More than two-thirds of the U.S. population experiences obesity, and the numbers continue to increase. The resolutions happen every New Year’s Day – “This is the year I’m taking off those extra pounds.” 

Obesity increases health risks because of the diseases and conditions that are commonly associated with it, such as type 2 diabetes, hypertension, and cardiovascular disease, among others. According to the National Institutes of Health, rates of obesity are continuing an upward trend:

• Almost 3 in 4 men (73.7 percent) were considered to be overweight or have obesity; and about 2 in 3 women (66.9) were considered to be overweight or have obesity.

• Obesity was higher in women (about 40 percent) than men (35 percent)

• Extreme obesity was higher in women (9.9 percent) than men (5.5 percent) 

When diet, exercise and medications have failed, it may be time to consider weight loss surgery, also known as bariatric surgery. Weight loss surgery may provide effective, lasting relief from severe obesity for appropriate patients, according to Yolanda Farmer, regional director of bariatric and general surgery at Abrazo Health. 

“Weight loss surgery is designed to help you achieve and maintain a healthy weight, and it can help alleviate many other obesity-related conditions like heart disease, diabetes, sleep apnea, depression and more,” said Farmer.

Weight loss surgery is considered safe, but like any surgery, it does have risks, notes Farmer. “Those who are considering surgical weight loss are encouraged to consult with their personal physician about the risks and benefits,” she says.

“By changing your gastrointestinal anatomy, certain bariatric procedures affect the production of intestinal hormones in a way that reduces hunger and appetite and increases feelings of fullness. The end result is reduction in the desire to eat and in the frequency of eating,” said Farmer. “Unlike dietary weight loss, surgical weight loss has a higher chance of lasting because an appropriate energy balance is created.”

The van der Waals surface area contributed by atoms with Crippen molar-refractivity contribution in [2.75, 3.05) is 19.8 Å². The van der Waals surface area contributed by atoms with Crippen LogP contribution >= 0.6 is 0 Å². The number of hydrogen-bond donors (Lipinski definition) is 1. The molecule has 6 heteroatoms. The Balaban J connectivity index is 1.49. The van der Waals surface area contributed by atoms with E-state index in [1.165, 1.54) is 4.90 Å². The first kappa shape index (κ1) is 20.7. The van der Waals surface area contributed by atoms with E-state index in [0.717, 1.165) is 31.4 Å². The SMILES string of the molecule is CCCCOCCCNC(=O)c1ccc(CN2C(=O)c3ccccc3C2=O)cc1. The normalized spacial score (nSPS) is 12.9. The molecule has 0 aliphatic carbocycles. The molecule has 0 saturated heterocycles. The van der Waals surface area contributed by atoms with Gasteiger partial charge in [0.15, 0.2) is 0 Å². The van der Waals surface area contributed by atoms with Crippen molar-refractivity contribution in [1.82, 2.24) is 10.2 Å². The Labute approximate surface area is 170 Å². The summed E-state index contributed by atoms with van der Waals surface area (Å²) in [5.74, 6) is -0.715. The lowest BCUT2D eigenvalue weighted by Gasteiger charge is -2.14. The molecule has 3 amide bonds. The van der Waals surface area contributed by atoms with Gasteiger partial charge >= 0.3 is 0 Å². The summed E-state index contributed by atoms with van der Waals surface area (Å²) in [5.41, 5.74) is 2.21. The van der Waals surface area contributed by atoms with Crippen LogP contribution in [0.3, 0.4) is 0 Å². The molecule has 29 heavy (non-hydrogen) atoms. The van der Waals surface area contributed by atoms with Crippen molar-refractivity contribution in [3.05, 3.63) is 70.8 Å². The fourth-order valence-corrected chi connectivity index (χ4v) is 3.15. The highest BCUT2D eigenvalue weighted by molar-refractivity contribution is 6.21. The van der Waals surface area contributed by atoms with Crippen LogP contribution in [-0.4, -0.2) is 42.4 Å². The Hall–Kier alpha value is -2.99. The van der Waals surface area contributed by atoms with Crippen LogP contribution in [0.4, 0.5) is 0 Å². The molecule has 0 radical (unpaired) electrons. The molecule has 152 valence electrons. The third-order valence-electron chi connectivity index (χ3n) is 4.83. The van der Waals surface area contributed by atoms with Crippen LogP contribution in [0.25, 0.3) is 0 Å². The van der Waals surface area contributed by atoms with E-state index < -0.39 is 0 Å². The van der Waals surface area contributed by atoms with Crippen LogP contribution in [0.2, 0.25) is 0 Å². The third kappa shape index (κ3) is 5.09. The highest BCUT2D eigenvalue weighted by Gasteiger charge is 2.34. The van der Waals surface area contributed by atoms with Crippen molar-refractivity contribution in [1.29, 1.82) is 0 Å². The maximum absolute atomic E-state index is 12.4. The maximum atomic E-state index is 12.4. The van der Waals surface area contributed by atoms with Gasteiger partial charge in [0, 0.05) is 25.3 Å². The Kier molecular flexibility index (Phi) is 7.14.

The National Institutes of Health, as well as the American College of Surgeons and the American Society for Metabolic and Bariatric Surgery also recommend that surgery be performed by a board certified surgeon with specialized experience/training in bariatric and metabolic surgery, and at a center that has a multidisciplinary team of experts for follow-up care.

Accredited bariatric surgery centers provide both the hospital resources necessary for optimal care of obese patients and the support and resources necessary to address the entire spectrum of care and needs of bariatric patients, both pre- and post-operatively, according to Farmer. 

“Regardless of which bariatric surgery procedure you and your surgeon decide is best for you, it is important to remember that bariatric surgery is a tool. Weight loss success also depends on many other important factors, such as nutrition, exercise, behavior modification and more. 

Abrazo Health offers bariatric weight loss programs serving the Valley and beyond with compassionate weight loss team members and bariatric physicians who offer personalized weight loss wellness plans.

Abrazo Scottsdale Campus Surgical Weight Loss Informational Seminar

Saturday, Jan. 11, 10:30-11:30 a.m.

Speaker: Bariatric Surgeon Dr. Daniel T. Fang

Abrazo Scottsdale Campus

3929 E. Bell Rd., Phoenix, Ariz. 85032 

Abrazo Arrowhead Campus Surgical Weight Loss Informational Seminar

Wednesday, Jan. 15, 6-7 p.m.

Speaker: Bariatric Surgeon Dr. William Arnold

Abrazo Arrowhead Campus Physician Plaza Palo Verde Room

18699 N. 67th Ave., Glendale, Ariz. 85308 

Abrazo Scottsdale Campus Weight Loss Surgery Support Group

Wednesday, Jan. 29, 5:30-6:30 p.m.

Speaker: Bariatric Surgeon Dr. Daniel T. Fang

Abrazo Scottsdale Campus

3929 E. Bell Rd., Phoenix, Ariz. 85032 

For more information about surgical weight loss procedures, information seminars, support groups and more, visit